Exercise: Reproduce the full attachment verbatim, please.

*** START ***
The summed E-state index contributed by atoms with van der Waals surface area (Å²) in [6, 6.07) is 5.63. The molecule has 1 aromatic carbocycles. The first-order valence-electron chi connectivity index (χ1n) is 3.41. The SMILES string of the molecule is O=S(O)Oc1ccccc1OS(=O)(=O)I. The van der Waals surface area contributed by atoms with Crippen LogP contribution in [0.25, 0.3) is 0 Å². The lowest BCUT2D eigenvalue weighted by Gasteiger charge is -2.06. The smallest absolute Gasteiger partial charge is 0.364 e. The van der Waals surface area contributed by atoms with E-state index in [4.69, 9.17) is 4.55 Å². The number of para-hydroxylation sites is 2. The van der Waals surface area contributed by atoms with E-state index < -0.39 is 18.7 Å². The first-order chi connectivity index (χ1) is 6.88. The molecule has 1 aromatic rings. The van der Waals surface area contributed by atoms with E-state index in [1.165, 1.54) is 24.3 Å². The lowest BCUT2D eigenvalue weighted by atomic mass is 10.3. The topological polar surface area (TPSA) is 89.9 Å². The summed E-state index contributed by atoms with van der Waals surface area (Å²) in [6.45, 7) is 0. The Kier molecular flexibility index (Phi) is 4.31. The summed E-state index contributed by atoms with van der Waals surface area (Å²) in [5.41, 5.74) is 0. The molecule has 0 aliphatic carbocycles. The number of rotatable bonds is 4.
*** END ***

The summed E-state index contributed by atoms with van der Waals surface area (Å²) in [6, 6.07) is 5.63. The molecule has 1 aromatic carbocycles. The first-order valence-electron chi connectivity index (χ1n) is 3.41. The SMILES string of the molecule is O=S(O)Oc1ccccc1OS(=O)(=O)I. The van der Waals surface area contributed by atoms with Crippen LogP contribution in [0.25, 0.3) is 0 Å². The lowest BCUT2D eigenvalue weighted by Gasteiger charge is -2.06. The smallest absolute Gasteiger partial charge is 0.364 e. The van der Waals surface area contributed by atoms with E-state index in [4.69, 9.17) is 4.55 Å². The number of para-hydroxylation sites is 2. The van der Waals surface area contributed by atoms with E-state index < -0.39 is 18.7 Å². The first-order chi connectivity index (χ1) is 6.88. The molecule has 1 aromatic rings. The van der Waals surface area contributed by atoms with E-state index in [1.165, 1.54) is 24.3 Å². The lowest BCUT2D eigenvalue weighted by atomic mass is 10.3. The topological polar surface area (TPSA) is 89.9 Å². The summed E-state index contributed by atoms with van der Waals surface area (Å²) in [6.45, 7) is 0. The Kier molecular flexibility index (Phi) is 4.31. The summed E-state index contributed by atoms with van der Waals surface area (Å²) in [5.41, 5.74) is 0. The molecule has 0 aliphatic carbocycles. The number of rotatable bonds is 4.